>> >> as certifications etc etc. and will never know, because beyond the
>> >> design I may have nothing more to do with the project. This area is
>> >> like doing design in a third world country.  I've seen too many
>> >> instances where grade 60 reinforcing is called for and grade 40 is
>> >> placed. I don't think anyone in the area knows how to tell the
>> >> difference in the field. I could go on and on. Anyway, since I >> >> have
>> >> moved here I will now use a reduced stress on field welds; I will
>> >> design with 2500 psi concrete and grade 40 reinforcing because what >> >> I >> >> have seen in the field. Building inspectors have not been any >> >> help, >> >> and the "designers" and architects don't seem to care. Like the >> >> other
>> >> recent thread, the problems generally come back to the engineer to
>> >> correct.  There wouldn't be too many "take it out and replace it"
>> >> instances before I would be totally out of work.
>> >>
>> >>
>> >>
>> >> Joe
>> >>
>> >>
>> >>
>> >> Joseph R. Grill, P.E. (Structural)
>> >>
>> >> Shephard - Wesnitzer, Inc.
>> >>
>> >> Civil Engineering and Surveying
>> >>
>> >> 1146 W. Hwy 89A Suite B
>> >>
>> >> Sedona, AZ  86340
>> >>
>> >> PHONE (928) 282-1061
>> >>
>> >> FAX (928) 282-2058
>> >>
>> >> jgrill(--nospam--at)swiaz.com
>> >>
>> >>
>> >>
>> >>  <http://inet/index.htm>
>> >>
>> >> -----Original Message-----
>> >> From: Jordan Truesdell, PE >> >> [mailto:seaint1(--nospam--at)truesdellengineering.com]
>> >> Sent: Friday, September 09, 2005 10:10 AM To: seaint(--nospam--at)seaint.org
>> >> Subject: Re: Field welding
>> >>
>> >>
>> >>
>> >> I don't think it has anything to do with the pledge. In the case >> >> of >> >> field welding in education projects, it could be a "prayer in >> >> school"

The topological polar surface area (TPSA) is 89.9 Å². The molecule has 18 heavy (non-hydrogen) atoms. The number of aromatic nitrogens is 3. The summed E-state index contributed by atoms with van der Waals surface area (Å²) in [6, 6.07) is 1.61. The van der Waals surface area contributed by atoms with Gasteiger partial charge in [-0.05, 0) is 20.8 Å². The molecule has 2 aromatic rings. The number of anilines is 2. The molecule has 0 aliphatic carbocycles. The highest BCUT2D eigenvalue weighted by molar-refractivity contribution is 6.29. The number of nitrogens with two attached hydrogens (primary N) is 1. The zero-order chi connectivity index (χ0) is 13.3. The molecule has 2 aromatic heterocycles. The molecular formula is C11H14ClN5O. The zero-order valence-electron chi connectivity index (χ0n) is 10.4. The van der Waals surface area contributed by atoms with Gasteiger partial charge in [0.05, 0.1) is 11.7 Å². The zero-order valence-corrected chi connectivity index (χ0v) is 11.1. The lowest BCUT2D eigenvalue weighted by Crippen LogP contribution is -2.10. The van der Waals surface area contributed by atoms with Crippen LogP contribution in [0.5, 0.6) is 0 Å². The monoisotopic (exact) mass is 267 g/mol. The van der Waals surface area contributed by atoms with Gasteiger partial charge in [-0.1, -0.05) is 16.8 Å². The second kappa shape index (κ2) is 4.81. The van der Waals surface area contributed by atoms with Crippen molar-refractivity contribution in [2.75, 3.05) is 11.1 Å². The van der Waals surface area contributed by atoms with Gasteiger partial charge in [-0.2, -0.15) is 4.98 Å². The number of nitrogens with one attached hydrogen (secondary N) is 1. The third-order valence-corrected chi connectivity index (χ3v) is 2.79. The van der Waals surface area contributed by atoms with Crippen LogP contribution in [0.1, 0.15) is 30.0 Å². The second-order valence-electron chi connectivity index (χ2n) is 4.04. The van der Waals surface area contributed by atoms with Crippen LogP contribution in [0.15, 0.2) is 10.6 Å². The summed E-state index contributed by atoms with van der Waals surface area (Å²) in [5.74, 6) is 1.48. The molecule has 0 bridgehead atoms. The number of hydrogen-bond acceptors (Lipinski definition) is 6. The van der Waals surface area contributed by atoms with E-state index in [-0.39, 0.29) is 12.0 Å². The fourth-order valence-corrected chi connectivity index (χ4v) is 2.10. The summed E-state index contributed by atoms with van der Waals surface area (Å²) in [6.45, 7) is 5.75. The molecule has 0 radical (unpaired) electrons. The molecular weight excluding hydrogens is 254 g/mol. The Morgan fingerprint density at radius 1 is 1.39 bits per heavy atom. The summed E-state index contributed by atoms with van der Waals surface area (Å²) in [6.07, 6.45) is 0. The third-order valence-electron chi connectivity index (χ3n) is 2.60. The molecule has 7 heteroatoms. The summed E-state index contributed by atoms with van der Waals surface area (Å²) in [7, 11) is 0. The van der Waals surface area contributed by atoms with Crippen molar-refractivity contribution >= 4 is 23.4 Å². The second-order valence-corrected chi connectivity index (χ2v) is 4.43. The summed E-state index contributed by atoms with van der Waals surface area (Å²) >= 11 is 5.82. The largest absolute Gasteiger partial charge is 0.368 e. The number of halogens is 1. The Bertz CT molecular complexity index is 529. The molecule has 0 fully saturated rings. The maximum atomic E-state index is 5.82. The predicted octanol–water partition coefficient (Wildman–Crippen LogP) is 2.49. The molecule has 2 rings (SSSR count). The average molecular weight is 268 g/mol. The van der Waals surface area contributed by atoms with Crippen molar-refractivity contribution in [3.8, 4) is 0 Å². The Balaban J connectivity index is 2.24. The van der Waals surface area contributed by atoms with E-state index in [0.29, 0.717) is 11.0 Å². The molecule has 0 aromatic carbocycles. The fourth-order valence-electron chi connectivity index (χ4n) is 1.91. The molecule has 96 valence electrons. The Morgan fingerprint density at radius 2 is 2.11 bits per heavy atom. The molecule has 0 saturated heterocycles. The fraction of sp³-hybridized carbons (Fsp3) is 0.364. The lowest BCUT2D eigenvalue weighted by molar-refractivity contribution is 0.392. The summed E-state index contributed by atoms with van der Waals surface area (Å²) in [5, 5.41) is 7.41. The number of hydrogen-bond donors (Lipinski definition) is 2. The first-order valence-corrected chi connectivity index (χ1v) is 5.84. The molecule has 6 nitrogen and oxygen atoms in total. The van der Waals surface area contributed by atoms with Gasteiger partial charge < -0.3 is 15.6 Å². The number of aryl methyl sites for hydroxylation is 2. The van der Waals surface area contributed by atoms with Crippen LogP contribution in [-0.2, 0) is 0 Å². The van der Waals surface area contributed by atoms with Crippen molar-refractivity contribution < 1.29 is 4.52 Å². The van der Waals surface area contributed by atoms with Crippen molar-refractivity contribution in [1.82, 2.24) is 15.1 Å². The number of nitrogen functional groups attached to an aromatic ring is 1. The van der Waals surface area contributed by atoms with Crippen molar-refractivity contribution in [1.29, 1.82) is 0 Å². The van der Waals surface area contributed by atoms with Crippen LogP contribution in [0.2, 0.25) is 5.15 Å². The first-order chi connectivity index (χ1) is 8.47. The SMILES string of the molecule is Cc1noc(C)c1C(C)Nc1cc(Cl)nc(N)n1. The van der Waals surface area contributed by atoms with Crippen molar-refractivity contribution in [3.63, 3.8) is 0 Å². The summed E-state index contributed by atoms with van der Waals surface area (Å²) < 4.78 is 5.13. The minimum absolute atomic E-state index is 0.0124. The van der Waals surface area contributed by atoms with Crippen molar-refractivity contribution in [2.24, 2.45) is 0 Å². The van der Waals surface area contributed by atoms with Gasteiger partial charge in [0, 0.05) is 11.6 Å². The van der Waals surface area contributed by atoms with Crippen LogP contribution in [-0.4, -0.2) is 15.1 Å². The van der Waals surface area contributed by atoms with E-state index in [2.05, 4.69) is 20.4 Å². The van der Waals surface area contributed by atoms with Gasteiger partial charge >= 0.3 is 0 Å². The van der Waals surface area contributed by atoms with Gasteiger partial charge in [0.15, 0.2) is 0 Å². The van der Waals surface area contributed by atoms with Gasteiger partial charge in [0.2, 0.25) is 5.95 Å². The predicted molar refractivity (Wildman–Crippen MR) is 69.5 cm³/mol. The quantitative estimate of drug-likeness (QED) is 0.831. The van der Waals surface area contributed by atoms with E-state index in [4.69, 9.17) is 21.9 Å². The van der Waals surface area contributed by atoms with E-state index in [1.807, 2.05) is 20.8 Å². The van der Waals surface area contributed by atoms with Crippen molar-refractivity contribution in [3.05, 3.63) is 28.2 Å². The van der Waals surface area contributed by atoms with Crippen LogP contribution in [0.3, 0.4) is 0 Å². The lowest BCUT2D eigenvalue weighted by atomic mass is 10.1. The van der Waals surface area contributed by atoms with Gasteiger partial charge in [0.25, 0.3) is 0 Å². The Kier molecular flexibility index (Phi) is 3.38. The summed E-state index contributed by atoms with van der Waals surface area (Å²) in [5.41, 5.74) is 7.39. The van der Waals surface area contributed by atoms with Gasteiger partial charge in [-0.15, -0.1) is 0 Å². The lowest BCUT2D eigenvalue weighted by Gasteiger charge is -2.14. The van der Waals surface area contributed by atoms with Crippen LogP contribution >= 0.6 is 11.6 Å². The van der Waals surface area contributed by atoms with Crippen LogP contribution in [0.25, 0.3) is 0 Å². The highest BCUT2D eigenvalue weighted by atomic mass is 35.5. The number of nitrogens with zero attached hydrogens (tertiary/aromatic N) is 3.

>> >> issue, depending on who's doing the welding. ;-)
>> >>
>> >> gskwy(--nospam--at)aol.com wrote:
>> >>
>> >> I have obviously not been following this thread closely enough >> >> since I >> >> can't quite figure out the connection between field welding and >> >> United
>> >> State Court of Appeals for the Ninth Cuircuit,  but if anyone needs
>> >> the court web site, here it is:  http://www.ca9.uscourts.gov/
>> >>
>> >>
>> >>
>> >> If I had to guess, I would say the connection may somehow have
>> >> something to do with the Pledge of Allegiance, which in and of >> >> itself
>> >> does not seem to be strongly connected to field welding.
>> >>
>> >>
>> >>
>> >> Gail Kelley
>> >>
>> >>
>> >>
>> >>
>> >> -----Original Message-----
>> >> From: Bill Polhemus <mailto:bill(--nospam--at)polhemus.cc> <bill(--nospam--at)polhemus.cc> >> >> To: >> >> seaint(--nospam--at)seaint.org Sent: Fri, 09 Sep 2005 07:43:32 -0500 Subject: >> >> Re:
>> >> Field welding
>> >>
>> >>
>> >> I realize that there are code provisions that may be questionable >> >> as >> >> to their wisdom in the fulness of time, but that's true of >> >> virtually
>> >> any human endeavor.
>> >>
>> >> Certainly they are less arbitrary than many--if not most--of the
>> >> decisions handed down by the U.S. Ninth Circuit.
>> >>
>> >>